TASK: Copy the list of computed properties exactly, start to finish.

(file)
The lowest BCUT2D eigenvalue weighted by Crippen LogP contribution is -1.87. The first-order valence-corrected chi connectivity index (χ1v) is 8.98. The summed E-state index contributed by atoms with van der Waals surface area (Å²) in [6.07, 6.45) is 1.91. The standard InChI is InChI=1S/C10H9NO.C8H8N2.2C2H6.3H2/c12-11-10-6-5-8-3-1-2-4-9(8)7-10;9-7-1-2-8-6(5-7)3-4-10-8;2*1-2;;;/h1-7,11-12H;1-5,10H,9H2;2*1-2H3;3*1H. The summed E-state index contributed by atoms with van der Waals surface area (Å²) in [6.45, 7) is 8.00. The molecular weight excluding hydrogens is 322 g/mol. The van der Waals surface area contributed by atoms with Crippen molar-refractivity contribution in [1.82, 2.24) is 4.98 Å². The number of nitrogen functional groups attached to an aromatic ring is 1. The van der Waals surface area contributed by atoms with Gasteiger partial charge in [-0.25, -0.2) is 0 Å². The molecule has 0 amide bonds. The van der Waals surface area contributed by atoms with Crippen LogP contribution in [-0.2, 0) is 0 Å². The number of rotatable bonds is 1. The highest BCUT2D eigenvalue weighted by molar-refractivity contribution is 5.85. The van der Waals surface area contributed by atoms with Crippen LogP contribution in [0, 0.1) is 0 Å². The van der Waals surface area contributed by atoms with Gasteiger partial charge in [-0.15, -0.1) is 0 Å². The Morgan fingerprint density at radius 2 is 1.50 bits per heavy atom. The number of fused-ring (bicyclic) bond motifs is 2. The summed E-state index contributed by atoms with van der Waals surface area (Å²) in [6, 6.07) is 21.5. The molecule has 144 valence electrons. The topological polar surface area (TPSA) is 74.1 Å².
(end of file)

The lowest BCUT2D eigenvalue weighted by Crippen LogP contribution is -1.87. The first-order valence-corrected chi connectivity index (χ1v) is 8.98. The summed E-state index contributed by atoms with van der Waals surface area (Å²) in [6.07, 6.45) is 1.91. The standard InChI is InChI=1S/C10H9NO.C8H8N2.2C2H6.3H2/c12-11-10-6-5-8-3-1-2-4-9(8)7-10;9-7-1-2-8-6(5-7)3-4-10-8;2*1-2;;;/h1-7,11-12H;1-5,10H,9H2;2*1-2H3;3*1H. The summed E-state index contributed by atoms with van der Waals surface area (Å²) in [6.45, 7) is 8.00. The molecular weight excluding hydrogens is 322 g/mol. The van der Waals surface area contributed by atoms with Crippen molar-refractivity contribution in [1.82, 2.24) is 4.98 Å². The number of nitrogen functional groups attached to an aromatic ring is 1. The van der Waals surface area contributed by atoms with Gasteiger partial charge in [-0.25, -0.2) is 0 Å². The molecule has 0 amide bonds. The van der Waals surface area contributed by atoms with Crippen LogP contribution in [-0.2, 0) is 0 Å². The number of rotatable bonds is 1. The highest BCUT2D eigenvalue weighted by molar-refractivity contribution is 5.85. The van der Waals surface area contributed by atoms with Crippen LogP contribution in [0, 0.1) is 0 Å². The van der Waals surface area contributed by atoms with Gasteiger partial charge in [-0.15, -0.1) is 0 Å². The Morgan fingerprint density at radius 2 is 1.50 bits per heavy atom. The number of fused-ring (bicyclic) bond motifs is 2. The summed E-state index contributed by atoms with van der Waals surface area (Å²) in [6, 6.07) is 21.5. The molecule has 144 valence electrons. The topological polar surface area (TPSA) is 74.1 Å².